Wisconsin's rule specifically prohibits renovators from:
- Collecting paint chip samples for lab analysis.
- Using chemical paint strippers containing methylene chloride.
- Conducting high-pressure water blasting or hydro-blasting unless in a fully contained work area with HEPA-filtered exhaust control and water collection.
- Using an improperly operating HEPA vacuum.
- Dry sweeping dust, debris or paint chips in a renovation work area.
Contractors found to be doing any of these activities can be subject to additional, distinct penalties.
2. If I'm removing gutters from the painted fascia board on a pre-1978 home, am I "disturbing" enough painted surface for lead-safe work practices to be required?
If the gutters are unpainted and attached every few feet by nails or screws, the areas of disturbance would likely be just the nail/screw holes and would not add up to 20 square feet. However, if the gutters are painted, then they must be counted in the square footage determination and would most likely meet the 20-square-foot minimum for the rule to kick in.
3. What if I'm doing a project where it's just not possible to comply with a work practice requirement? For example, I cannot lay 10 feet of plastic sheeting on the ground when the house next door is only 7 feet away from the house I'm working on. In addition, I cannot lay plastic sheeting on a floor I am hired to refinish.
When you encounter a situation where you believe it is impossible to comply with the work practice standards in Wis. Admin. Code ch DHS 163, thoroughly document the reason. Use other methods to contain dust and debris to the work area (for example, build a mini-containment using taped plastic sheeting to surround your work area above, on the ground, and to all sides), and always make sure the area is cleaned up afterwards. Document the methods you used to work safely. Photos are recommended. Include this information in your post-renovation report, and maintain it with the other records you are required to keep for the project for the next three years.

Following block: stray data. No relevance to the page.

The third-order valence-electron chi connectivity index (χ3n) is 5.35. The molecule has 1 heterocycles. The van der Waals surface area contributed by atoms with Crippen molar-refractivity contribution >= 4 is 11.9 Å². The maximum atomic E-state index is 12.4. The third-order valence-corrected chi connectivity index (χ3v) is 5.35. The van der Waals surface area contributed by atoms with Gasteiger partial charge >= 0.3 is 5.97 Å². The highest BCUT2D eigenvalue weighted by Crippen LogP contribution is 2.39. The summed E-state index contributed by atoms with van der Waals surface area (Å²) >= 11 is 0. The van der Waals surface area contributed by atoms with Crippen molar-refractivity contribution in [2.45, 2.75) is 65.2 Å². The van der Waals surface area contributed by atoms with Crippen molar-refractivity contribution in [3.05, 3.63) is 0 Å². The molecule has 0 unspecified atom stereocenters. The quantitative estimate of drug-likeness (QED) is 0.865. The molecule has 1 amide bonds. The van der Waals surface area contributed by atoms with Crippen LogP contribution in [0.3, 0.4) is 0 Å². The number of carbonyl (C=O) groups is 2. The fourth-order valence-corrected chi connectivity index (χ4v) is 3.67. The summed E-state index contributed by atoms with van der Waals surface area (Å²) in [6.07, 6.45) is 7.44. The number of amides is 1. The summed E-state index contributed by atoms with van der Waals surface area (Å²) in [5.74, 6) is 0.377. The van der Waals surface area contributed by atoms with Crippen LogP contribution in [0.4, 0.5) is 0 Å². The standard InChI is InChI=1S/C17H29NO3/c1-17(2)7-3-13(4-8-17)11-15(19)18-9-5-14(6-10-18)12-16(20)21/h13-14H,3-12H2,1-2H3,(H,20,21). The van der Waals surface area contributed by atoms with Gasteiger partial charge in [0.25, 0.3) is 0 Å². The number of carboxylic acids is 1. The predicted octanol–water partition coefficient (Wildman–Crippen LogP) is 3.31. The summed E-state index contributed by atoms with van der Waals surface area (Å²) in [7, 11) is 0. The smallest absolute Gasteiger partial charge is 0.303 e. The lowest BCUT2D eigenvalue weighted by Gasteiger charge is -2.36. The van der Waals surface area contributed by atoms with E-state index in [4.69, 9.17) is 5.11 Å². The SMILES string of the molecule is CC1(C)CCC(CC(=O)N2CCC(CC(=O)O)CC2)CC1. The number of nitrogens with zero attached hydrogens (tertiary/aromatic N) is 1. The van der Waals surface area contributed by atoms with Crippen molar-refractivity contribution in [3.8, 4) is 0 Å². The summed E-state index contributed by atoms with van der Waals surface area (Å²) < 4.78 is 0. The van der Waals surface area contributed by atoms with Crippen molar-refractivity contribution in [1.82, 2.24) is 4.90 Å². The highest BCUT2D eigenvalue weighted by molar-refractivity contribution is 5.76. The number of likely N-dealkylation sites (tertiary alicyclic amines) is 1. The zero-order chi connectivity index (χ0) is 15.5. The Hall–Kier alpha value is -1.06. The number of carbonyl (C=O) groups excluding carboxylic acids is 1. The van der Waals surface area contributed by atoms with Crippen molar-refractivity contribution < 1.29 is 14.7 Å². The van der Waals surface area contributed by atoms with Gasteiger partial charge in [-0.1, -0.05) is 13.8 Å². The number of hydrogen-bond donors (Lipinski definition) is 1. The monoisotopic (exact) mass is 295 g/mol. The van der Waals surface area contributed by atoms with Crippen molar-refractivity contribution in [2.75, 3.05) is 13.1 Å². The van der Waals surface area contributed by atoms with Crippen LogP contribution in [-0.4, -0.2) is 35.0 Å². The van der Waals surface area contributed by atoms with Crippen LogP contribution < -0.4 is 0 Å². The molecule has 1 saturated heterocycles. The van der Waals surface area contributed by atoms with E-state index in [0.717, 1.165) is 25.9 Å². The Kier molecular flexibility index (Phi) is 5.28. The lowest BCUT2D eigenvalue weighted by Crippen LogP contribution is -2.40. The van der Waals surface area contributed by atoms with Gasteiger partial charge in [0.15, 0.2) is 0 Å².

4. A competitor underbid me on a job I wanted, and got it. I happened to drive by and see that they weren't working safely. Here I am, spending money on plastic sheeting and duct tape, and they're working without containment, let alone training and certification. What can I do about this?
We rely on tips and complaints from members of the public, including from contractors who know what safe work looks like, to find contractors who are out of compliance. If you submit a complaint, we can investigate the contractor for compliance with the rule. If we determine the contractor is out of compliance, we may take an enforcement action.
5. What if I don't comply with the lead-safe renovation rule? I haven't been caught so far...
By complying with the lead-safe renovation rule, you demonstrate your commitment to doing the quality work required to protect your customers and their children from lead poisoning. When contractors do good work, word gets around, and that can help your business grow. It’s a win-win situation!
Companies and individuals found in violation of the lead-safe renovation rule can be subject to enforcement action. Penalties range between $100 and $5,000 per violation, per day. It's better to get on board with lead-safe renovation now. You may find yourself paying considerably more if you wait to be caught.
6. It seems like customers just want things done cheaply. How am I supposed to convince them to pay for lead-safe renovation when uncertified companies will do the job for less?
Most customers do know that, at least in some ways, you get what you pay for. When it comes to lead-safe renovation, the added cost of hiring a trained and certified firm that will work safely is minor compared to the lifetime heartache that comes with having a lead-poisoned child. You can communicate the value of lead-safe renovation by educating your customers about the danger of lead dust and what can happen when renovation is not done safely. Let them know that a tiny amount of lead dust, far less than the eye can see, is enough to poison a child.
Include your lead-safe certifications in your advertising: yard signs, business cards, brochures and websites are great places to mention it. Let customers know that you're a contractor who will work tidily and leave a clean site behind when you finish the job. Every customer can appreciate that, not just those with small children.